It may be difficult to figure out what to tell people when they ask you how your loved one died. This can only be decided by you, however many people say that they find it easiest to say that the person died by suicide. The term “committed suicide” is generally not used anymore as this infers a criminal act and contributes to the stigma of suicide. Most people now say “died by suicide” as this is a more sensitive and understanding description of this cause of death.
            Grief is unique to every individual and each person’s needs will be different. However, it is important to support one another as friends and family to begin to work through this difficult process. With time and with some grief work, the good memories and positive feelings you have about the person who has died will come back. You can choose to allow them to be more than just the way they died in your mind – you can remember who they were as a person and honor that memory. If you are having difficulty working through the grieving process following a suicide loss, reach out for help – talk to family, friends, spiritual or religious advisors, and if you need professional help, don’t be afraid to seek it.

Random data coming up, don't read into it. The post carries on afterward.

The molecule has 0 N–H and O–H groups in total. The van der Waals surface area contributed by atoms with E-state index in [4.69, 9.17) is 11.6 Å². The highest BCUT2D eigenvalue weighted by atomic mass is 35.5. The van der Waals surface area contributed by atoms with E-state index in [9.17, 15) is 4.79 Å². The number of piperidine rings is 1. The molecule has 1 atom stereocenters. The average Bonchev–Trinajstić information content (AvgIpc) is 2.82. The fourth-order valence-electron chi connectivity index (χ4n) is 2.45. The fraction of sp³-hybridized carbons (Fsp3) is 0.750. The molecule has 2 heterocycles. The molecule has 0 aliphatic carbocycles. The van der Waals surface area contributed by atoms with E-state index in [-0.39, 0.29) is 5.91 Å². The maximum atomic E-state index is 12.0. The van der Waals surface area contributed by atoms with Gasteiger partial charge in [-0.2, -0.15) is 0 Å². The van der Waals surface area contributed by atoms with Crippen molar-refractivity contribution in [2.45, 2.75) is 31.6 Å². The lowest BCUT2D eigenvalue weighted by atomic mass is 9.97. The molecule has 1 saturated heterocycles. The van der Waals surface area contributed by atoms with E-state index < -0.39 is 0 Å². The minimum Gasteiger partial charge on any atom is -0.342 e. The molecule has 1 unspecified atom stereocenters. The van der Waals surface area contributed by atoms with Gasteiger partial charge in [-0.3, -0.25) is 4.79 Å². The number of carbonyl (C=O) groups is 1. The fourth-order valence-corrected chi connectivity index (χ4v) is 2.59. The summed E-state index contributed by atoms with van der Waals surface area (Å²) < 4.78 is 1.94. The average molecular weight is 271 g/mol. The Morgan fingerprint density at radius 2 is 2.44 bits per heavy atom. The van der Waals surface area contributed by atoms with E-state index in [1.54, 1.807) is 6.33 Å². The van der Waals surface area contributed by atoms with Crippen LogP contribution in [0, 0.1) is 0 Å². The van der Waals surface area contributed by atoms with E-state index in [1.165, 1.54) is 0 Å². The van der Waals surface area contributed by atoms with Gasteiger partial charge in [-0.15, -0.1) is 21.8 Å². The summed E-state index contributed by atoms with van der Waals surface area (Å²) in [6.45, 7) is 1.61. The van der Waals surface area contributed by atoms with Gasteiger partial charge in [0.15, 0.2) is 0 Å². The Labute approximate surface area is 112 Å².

October 1, 2014

How do we get back...?

How do we get back on our knees and learn to crawl again after having been crushed by the terror of our child’s death?

What can we do to learn how to live again, which is exactly what we try to do? We’ve begun a new life, a new normal, where we look different, we act different, and we communicate differently than we did in our past life.
Most bereaved parents will tell you we now live in terms of before and after our child died. All events are measured in terms of the instant they passed away. When a neighbor tells us they went on vacation last year, we think, my child would still have been alive for another six months. Or, we figure exactly how many days, weeks, months, or years they would have already been gone. It’s an automatic calculation.